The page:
Friday, 11 December 2009

Pets As Therapy

Luka was the star of the drop in session held at Yarm Library in February.



Luka is a Bernese Mountain Dog which weighs 8 stone 2 lbs. His front paws are the same size as my hands.


The Pets As Therapy charity has approximately 3500 dogs and 90 cats visiting people throughout the UK. Luka visits the retirement homes of Ayresome Court in Yarm and Hawthorn Lodge in Stockton on a regular basis.

His owners, Susan and George Evans, are registered volunteers for the charity. The visiting scheme is accepted as therapeutic and brings happiness to people of all ages in various kinds of establishments. It is the largest scheme of its kind in Europe. The dogs are recognised by the Royal College of Nursing and welcomed by many medical authorities.




Luka has recently started to visit libraries. At Stockton Central Library in January, he and his owners had an audience of over fifty at a Books and Banter meeting. It came as a bit of a shock to Susan and George when they were asked how long their talk would last! Luka took it in his stride – it just meant there were more people than usual to stroke, cuddle and talk to him.



Pets As Therapy have a simple fact sheet covering their application and registration process to help you decide if you would like to become one of their volunteers. Two character references are required – for you, not for your pet. Your dog or cat has to have a vaccination certificate. Volunteers pay an annual subscription but receive no payment for undertaking visits.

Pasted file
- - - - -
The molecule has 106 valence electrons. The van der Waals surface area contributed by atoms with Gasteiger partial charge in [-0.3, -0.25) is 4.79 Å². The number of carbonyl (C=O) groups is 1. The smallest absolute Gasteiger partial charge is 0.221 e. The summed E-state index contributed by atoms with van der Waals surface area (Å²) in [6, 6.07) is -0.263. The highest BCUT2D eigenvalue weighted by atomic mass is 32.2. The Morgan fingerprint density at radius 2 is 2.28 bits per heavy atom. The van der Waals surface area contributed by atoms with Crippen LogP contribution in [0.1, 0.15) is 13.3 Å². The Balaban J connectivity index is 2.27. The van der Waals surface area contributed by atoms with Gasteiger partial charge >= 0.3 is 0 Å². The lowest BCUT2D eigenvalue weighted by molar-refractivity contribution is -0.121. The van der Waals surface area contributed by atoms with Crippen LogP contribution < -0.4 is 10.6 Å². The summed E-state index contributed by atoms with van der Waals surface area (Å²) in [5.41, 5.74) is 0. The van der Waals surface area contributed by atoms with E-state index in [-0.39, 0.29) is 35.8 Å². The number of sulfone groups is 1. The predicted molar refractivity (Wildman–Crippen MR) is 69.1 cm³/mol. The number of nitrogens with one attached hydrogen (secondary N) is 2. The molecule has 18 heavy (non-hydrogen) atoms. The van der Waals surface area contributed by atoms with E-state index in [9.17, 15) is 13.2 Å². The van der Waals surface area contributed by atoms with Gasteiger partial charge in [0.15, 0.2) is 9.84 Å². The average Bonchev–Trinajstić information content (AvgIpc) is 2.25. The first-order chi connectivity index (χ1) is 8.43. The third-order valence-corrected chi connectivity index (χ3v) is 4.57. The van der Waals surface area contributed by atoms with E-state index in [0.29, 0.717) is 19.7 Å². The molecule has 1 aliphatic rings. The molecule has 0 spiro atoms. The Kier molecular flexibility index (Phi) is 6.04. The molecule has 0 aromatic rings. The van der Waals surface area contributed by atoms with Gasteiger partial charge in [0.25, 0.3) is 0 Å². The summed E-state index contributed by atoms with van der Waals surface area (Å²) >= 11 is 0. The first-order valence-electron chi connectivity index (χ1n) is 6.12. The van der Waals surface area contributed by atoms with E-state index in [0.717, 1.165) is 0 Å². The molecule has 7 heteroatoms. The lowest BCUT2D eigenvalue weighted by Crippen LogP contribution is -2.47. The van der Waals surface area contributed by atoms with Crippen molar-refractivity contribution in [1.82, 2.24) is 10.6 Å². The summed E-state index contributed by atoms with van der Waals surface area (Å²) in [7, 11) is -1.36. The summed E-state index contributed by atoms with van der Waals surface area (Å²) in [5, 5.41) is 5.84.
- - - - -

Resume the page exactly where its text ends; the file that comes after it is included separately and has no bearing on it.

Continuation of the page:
The dogs and cats come in all shapes and sizes; pedigrees, cross-breeds or mongrels. They must be older than 9 months and to have their temperaments assessed by a local assessor or vet. The pet should be sociable and friendly, calm and gentle when stroked or handled, and not afraid of new unexpected stimuli. The dogs wear a yellow jacket when they are working. An identity tag and a photo ID tag are also worn by the cats and dogs. Volunteers also have a photo ID badge. Dogs must be kept on a lead during visits.

Details of the scheme may be found on the charity’s website – www.petsastherapy.org

As you might expect the drop in session at Yarm was a relaxed and informal affair. The local press sent a photographer to cover the event. One lady came to pick up information about the scheme as she wants her young Cocker Spaniel to become registered with Pets as Therapy when old enough. A second lady came just to see Luka. Her mother at one of the retirement homes had told her about one of his visits.

I’ll admit I went to see Luka as well. He’s a lovely dog but I wouldn’t want his food bill. He won a local dog show a few years ago. Susan and George had hoped to show him at Crufts. The Kennel Club would not accept him for the show when they learned that he had had a dislocated elbow – a common problem with dogs of this breed.

At home Luka has the run of the house, downstairs only. When he was young there was a ‘baby’ gate two steps from the bottom of the stairs. Although the gate has gone, Luka may put his paws on the two steps at the bottom but never attempts to go any higher.

Bernese Mountain Dogs have a double coat and shed a lot of hair when they moult. Susan says Luka’s gives her a never ending job with the vacuum cleaner. Luka has two walks a day in the local park where he knows every corner; he gets taken there in an estate car. He has a special ramp to enable him to climb into the back.

More details about Bernese Mountain Dogs may be found on: www.bernese.co.uk

Postscript:

In March came the bad news:

I was informed by his owners that Luka has had to be put to sleep. He was found to be suffering from an inoperable cancer and peritonitis so his vet recommended that he be put down.

He was a lovely dog and I am sure he will be remembered by everyone who met him at the Care Homes.

It was a privilege for me to write about him

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